Date: June 30, 2022
Source: News Room
The industry-run Carpet America Recovery Effort (CARE) has recently ousted two of its board members after said members supported carpet recycling bills in New York and Illinois. This may come as a surprise to many familiar with the organization since CARE was founded on the premise of promoting carpet recycling.
The public expulsion of these board members, both of whom represent companies who recycle carpets and carpet materials, gives us a window into the changing politics of CARE. The organization was intended to allow the carpet industry to guide itself towards higher rates of carpet recycling, as well as ensure industry responsibility to the product through its entire lifecycle. However, in recent years they have opposed new legislation that promotes extended producer responsibility, claiming that the fees associated with those policies reduce carpet sales and drive consumers towards other forms of flooring.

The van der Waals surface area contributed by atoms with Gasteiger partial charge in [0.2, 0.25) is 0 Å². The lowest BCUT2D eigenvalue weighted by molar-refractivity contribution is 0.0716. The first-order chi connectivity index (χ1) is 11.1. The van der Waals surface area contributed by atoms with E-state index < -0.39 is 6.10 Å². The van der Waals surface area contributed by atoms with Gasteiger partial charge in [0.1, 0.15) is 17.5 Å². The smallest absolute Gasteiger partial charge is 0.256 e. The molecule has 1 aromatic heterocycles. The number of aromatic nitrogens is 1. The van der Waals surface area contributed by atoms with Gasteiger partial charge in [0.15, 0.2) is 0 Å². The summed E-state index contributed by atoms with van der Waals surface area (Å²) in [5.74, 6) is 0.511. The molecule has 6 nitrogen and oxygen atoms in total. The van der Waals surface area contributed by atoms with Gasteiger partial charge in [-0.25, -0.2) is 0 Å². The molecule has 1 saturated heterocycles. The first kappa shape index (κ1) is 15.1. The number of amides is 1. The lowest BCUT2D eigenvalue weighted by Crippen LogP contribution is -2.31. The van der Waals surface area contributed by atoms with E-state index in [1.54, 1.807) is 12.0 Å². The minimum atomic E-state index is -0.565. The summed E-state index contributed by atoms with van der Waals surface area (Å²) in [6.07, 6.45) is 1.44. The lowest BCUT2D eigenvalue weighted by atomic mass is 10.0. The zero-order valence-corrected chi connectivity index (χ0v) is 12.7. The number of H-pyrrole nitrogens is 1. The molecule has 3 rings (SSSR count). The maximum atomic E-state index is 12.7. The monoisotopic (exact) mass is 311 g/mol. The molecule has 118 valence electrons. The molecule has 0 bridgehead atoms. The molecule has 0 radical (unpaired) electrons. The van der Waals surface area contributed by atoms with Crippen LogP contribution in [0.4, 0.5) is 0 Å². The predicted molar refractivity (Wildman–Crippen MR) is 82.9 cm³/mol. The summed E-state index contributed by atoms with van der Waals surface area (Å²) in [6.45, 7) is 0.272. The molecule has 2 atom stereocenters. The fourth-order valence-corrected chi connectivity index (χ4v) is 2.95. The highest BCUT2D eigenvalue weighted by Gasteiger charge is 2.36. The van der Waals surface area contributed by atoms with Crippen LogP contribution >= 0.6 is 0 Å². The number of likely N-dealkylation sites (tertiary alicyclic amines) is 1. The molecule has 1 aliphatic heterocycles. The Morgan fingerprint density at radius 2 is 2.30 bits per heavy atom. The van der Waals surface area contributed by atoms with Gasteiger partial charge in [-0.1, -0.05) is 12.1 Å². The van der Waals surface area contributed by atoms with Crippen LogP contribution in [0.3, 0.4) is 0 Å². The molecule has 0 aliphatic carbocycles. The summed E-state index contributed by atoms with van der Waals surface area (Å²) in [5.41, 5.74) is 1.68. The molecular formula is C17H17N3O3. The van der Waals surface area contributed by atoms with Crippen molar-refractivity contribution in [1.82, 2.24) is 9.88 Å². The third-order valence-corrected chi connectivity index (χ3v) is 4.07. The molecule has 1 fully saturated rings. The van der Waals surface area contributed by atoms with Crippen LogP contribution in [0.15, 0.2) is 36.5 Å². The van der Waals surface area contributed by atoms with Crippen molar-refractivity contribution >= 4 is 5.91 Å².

Advocates of EPR legislation are now pointing to the removal of CARE's pro-recycling board members as evidence that industry run watch dogs tasked with self-regulating are not as reliable as legislative solutions. While many market based solutions akin to CARE have seen success at promoting green initiatives, CARE has yet to reach its original target of 24% recycled carpets nationwide.
The jury on self-regulation as a solution to industry driven waste issues is certainly still out. However, CARE has yet to prove itself as a capable replacement for government oversight. For example, California which mandates carpet diversion, has a carpet recovery rate of 28%, well above the 9% nationwide average. While these mandates do cause carpet manufacturers to incur recycling fees, it is more likely that stains and smells are behind the brunt of any notable consumer exit.